Wednesday, March 4, 2015

Vicious Attack by a Manatee!

Pam and I decided to get out and enjoy some of this wonderful Florida sunshine, so we hied ourselves over to a local marina and rented two kayaks.   It was the first time I'd kayaked since we lived in Stamford.  I didn't know how I'd do with my weak right arm, so we only rented them for half a day.   As it turned out, two hours was enough.   I barely made it back to the marina, and a worker there gave me a hand up getting out.

Pamela was the official photographer today.   I didn't want to bring my Nikon in the kayak.  Pam's is small and fits nicely in a zip lock baggie.

When we arrived, we were greeted by a flock of turkeys.  I swear one of them said "gobble gobble, ya'all".


Even for a Wednesday, folks were out and about boating and picnicking. 


Cormorants.


Redneck fishin' boat.


Up the grotto.


Turtle on a tree.


Dave and the turtle on the tree.


Turtle on a log.


He seemed kinda stuck up.


Scene of the vicious manatee attack.  We paddled down to the end where there was a large section of water lilies.  Pam noticed the manatee signs first, which were bubbles and swirls in the water.   I  could have a 1,200 pound manatee tap dancing with a 1,000 pound Sasquatch and I wouldn't notice it.  Truth.  Ask Pam.

Anyway, we just sat quietly there watching this huge manatee.  Then we noticed it's baby swimming near it.  Both would rise to the surface every few minutes to breathe.  Then the momma swam towards us.  It got under my kayak and rose, giving it a bump.   It was a warning to go away, so we did.



Pamela took a photo of a hawk.  I looked everywhere but I couldn't see it.  It must be behind that owl.



We paddled down the river and then up a small creek.   We went quite a ways.  There was no current so I'm guessing that it dead ends somewhere, but we didn't reach the end.


Eagle.


Great Blue Heron.


On another totally unrelated note, we had F16 fighters buzzing all around.  Its been going on for days now.  They're flying very fast and very low.  Yesterday one buzzed over the tree tops, shaking the RV.   I wonder what's going on?

Sunday, March 1, 2015

Lighter Wood

In a previous blog post, I wrote about lighter wood.  Lighter wood, also called fat wood and other names, is long leaf pine that has been struck by lightning, driving the pine resin deep into the tree, according to local lore.  It is used to start and maintain fires, which is a good thing since live oak burns like crap.

This is a live oak bonfire, fueled by lighter log.


The log with all the flames is the lighter log.  The smoldering logs underneath are live oak.  The lighter wood burns like it is drenched in oil.  More accurately, pine pitch.

Tuesday, February 24, 2015

Long Leaf Pine

Last weekend, Florida neighbor Denny invited me to a guy weekend at the National Guard post Camp Blanding.  Joining us were Jesse and "Poor Boy".  I wasn't sure what to expect, but I knew it would be a good time.

I've never served in the military.  I tried to enlist in the Army in 1971 but was turned down because of my extreme nearsightedness.  I am unfamiliar with all things military.

After each of us presented photo IDs, and because Denny is a retired Army guy, we were permitted on the base.  We checked into our cottage and then took off to look for lighter logs and walking sticks.   I'll explain.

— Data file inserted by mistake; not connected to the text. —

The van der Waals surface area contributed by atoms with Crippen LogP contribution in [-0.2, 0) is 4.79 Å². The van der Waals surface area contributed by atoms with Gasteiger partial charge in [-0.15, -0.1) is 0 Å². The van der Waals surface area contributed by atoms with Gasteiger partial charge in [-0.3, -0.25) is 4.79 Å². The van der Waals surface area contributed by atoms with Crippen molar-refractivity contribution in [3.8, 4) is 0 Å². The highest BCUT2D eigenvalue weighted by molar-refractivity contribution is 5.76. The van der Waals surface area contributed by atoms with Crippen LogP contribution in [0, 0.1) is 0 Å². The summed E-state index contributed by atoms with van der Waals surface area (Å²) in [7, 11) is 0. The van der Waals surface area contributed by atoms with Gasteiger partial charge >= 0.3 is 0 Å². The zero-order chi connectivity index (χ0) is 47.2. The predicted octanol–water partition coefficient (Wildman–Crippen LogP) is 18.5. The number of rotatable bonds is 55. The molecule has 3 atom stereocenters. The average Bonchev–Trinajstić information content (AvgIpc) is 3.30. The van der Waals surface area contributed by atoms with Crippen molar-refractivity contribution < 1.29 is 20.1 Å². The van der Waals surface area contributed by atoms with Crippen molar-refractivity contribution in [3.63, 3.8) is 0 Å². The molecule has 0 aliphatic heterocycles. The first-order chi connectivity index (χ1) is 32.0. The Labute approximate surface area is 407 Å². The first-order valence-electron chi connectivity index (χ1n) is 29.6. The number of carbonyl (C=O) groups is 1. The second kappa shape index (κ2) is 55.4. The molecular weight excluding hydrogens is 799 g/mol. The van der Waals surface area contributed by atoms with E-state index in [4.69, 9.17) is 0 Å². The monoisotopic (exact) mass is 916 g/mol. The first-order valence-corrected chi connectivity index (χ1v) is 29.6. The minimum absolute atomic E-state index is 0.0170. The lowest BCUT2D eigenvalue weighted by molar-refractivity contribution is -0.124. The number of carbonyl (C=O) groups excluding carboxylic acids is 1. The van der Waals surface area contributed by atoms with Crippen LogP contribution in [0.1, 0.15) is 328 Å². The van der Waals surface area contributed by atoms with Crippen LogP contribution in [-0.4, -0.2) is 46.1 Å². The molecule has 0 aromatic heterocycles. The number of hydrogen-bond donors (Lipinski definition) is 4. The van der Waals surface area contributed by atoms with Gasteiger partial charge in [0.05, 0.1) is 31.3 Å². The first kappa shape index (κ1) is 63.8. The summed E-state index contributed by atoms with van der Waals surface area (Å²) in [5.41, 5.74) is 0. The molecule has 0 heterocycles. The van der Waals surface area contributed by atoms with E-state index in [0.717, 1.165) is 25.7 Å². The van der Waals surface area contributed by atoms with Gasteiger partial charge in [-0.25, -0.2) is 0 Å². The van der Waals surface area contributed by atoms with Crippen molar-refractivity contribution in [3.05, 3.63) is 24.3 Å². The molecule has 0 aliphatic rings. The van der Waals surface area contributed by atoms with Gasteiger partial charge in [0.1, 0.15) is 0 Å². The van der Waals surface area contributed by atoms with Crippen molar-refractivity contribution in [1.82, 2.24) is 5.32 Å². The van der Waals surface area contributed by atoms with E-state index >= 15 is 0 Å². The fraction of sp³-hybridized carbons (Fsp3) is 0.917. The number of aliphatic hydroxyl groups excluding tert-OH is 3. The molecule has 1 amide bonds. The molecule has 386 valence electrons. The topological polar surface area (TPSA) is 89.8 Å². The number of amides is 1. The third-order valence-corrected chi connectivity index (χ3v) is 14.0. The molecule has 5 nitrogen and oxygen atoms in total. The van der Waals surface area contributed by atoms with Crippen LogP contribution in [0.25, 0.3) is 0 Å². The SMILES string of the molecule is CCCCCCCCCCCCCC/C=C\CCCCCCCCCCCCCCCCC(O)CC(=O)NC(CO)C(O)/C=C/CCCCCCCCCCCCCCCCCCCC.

First, we drove past live ammunition shooting by guard troops.  Just past them, Denny pulled off the road.  Everyone but Denny, a retired Army Sargent who spent decades here training troops, was a bit nervous about which way they were shooting.

We hiked into the woods and Denny found a lighter log.  A lighter log, or lighter wood, is a long leaf pine that was struck by lightning.  This supposedly drives and traps the resin in the wood.  Long leaf pine is very dense and very slow growing, and very heavy.  Denny asked Poor Boy to drive his truck in to get it.   Don't worry about scratches.  Tas can fix it.


This was a great find, according to Denny.  Lighter wood is used to start fires.  It ignites easily and burns very hot.  Only very small pieces are used.   The piece below can start a hundred fires.


On the way out of the woods, I passed a latrine.  Not much privacy.  There is also no men's and women's latrines.  The new ones probably do, though.  I hope anyway.


Jesse cuts the log into more manageable pieces.


The pic below is a long leaf pine.  Amazingly long needles.


We also looked for trees with "knots", which looks to be some kind of disease or malformation.  


Denny looked for just the right length and size, and cut them with his machete.


This collection will be made into walking sticks and given to friends as presents.  Denny gave me one.   The bark is stripped off and I've started sanding it.  It will be stained and polyurethaned. 


We found an entire lighter wood log!  We cut it up and brought it to Denny's.  Since only a small piece is needed to start a fire,  This should be a lifetime's worth.


And finally, a beautiful sunset.  In Bleecker, we're blocked to the west by a mountain, and in Florida by tall trees.  I miss these low country sunsets.


Wednesday, February 18, 2015

Glass Bottom Boat

Pam's Aunt Lynn is visiting here in Florida, so we decided to do a tourist thing.  We went to Silver Springs and took a ride on a glass bottom boat.

Silver Springs is fed by a series of natural springs that pumps 850 million gallons of 72 degree fresh water into it every day.  Because of it's warmth and beauty, it has been the setting for many movies and television shows.  Six Tarzan movies have been filmed here, as well as The Creature From the Black Lagoon, I Spy, Mutual of Omaha's Wild Kingdom, the Jack Paar Show, Arelene Francis, and a raft of others.


Just in case the glass breaks, there is a wall around it that reaches above the waterline.


This pointy nose fish is a gar.


It is winter here still, but some of the trees are budding.  Spring is right around the corner.


Turtles!


These underwater statues were put here for the TV show I Spy.


One of the springs.



Egret.